Howard Kurtz's Media Notes: How Twitter Users Are Changing the Landscape
Monday, June 15, 2009
Is Twitter no longer an ultra-hip refuge for the perpetually plugged-in?
Now that Time's cover has certified it as part of mass culture, the quirky little Web site can hardly be dismissed as a mere oddity. And the masses that have jumped from MySpace to Facebook to Twitter might at any moment decamp for some hot new hangout.
But the site is less important than the way its users are changing the media culture. They are exchanging more than just 140-character bursts of blather about their daily lives: They are guiding their friends and followers to the latest news, information, gossip, snark and a pulsating, real-time debate. Old-style news outlets would kill for that sense of belonging.
When I mentioned on my Twitter page that I would be talking on the air about Conan O'Brien taking over "The Tonight Show," I got a flood of messages. Some called him a genius, others think he's a goofball. What I quickly learned is that O'Brien is a polarizing figure in the late-night world, loved and loathed with equal fervor.
The speed is often blinding as people tap updates from their phones. "If you're looking for interesting articles or sites devoted to Kobe Bryant, you search Google," Time's Steven Johnson wrote. "If you're looking for interesting comments from your extended social network about the three-pointer Kobe just made 30 seconds ago, you go to Twitter."
Twitter's 17 million monthly visitors -- up from just over 1 million a year ago -- are shaping their environment, such as making discussions easily searchable by including the hashtag or pound (#) symbol. They create an echo-chamber effect by "re-tweeting" -- that is, repeating -- noteworthy observations or links. But as with Facebook, whose redesigned news feed now resembles Twitter, the ultimate appeal is forging connections. USA Today last week lamented the sheer banality of most status updates, but even these provide a sense of someone's routine, interests and sense of humor.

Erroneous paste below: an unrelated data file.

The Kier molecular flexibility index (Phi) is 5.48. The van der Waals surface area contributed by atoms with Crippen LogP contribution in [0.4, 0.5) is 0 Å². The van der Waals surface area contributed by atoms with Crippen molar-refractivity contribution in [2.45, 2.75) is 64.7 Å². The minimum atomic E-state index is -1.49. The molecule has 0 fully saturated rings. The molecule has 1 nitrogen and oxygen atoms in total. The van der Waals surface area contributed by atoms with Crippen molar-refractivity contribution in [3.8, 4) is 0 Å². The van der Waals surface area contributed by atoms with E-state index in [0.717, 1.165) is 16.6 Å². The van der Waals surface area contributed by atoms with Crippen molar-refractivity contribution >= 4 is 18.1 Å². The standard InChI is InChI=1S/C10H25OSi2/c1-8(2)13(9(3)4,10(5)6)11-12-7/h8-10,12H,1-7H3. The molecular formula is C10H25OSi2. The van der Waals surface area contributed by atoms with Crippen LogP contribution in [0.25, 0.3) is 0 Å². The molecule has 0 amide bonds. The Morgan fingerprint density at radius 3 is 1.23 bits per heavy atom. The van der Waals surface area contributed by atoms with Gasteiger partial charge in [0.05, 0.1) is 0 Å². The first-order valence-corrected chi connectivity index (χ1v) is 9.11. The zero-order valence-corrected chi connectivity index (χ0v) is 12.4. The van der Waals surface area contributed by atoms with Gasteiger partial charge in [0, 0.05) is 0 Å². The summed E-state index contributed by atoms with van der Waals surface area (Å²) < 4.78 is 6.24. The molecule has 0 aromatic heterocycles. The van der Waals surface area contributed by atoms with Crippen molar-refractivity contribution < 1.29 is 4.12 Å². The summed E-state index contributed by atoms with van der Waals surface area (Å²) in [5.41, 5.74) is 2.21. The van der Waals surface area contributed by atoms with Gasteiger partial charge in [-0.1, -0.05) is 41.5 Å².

The guilty pleasure of peeking into another person's life is heightened when said person is prominent, whether it's a network anchor, a politician or the likes of Shaq, Oprah or Ashton Kutcher. Oh look, Chris Cuomo's daughter is sick. Hey, Bonnie Fuller got drenched while lugging bags around Central Park and her hair got mega-frizzy.
Not everyone buys the notion that this is a step forward for mankind. "For celebrities, Twitter is a gigantic ego stroke," writes CBS Sports columnist Gregg Doyel. "It's a game of narcissist strip poker, and you're the thong."
Sure, the boldfaced names may provide carefully calibrated glimpses, but some actively engage with their fan base.
I became friendly with Mariel Hemingway when the actress began following me on Twitter. When I began checking out her page, I was struck by how often she shared the details of her life, from her hiking to her bedtime. Without any handlers or publicists, we agreed to meet for a CNN interview when I was in Los Angeles.
"I'm a very private person," Hemingway told me. "But I find it wonderfully comforting to know that there's just people out there to connect with that -- yes, they don't know me, but . . . I think you feel a closeness with people, and it's a great way to kind of get what your message is out there." In her case, that includes promoting her new cookbook.
The instant feedback is also having an impact on reporting. I asked my Twitter followers last week what they valued about the site, and was deluged with responses that would have taken days of calling to collect: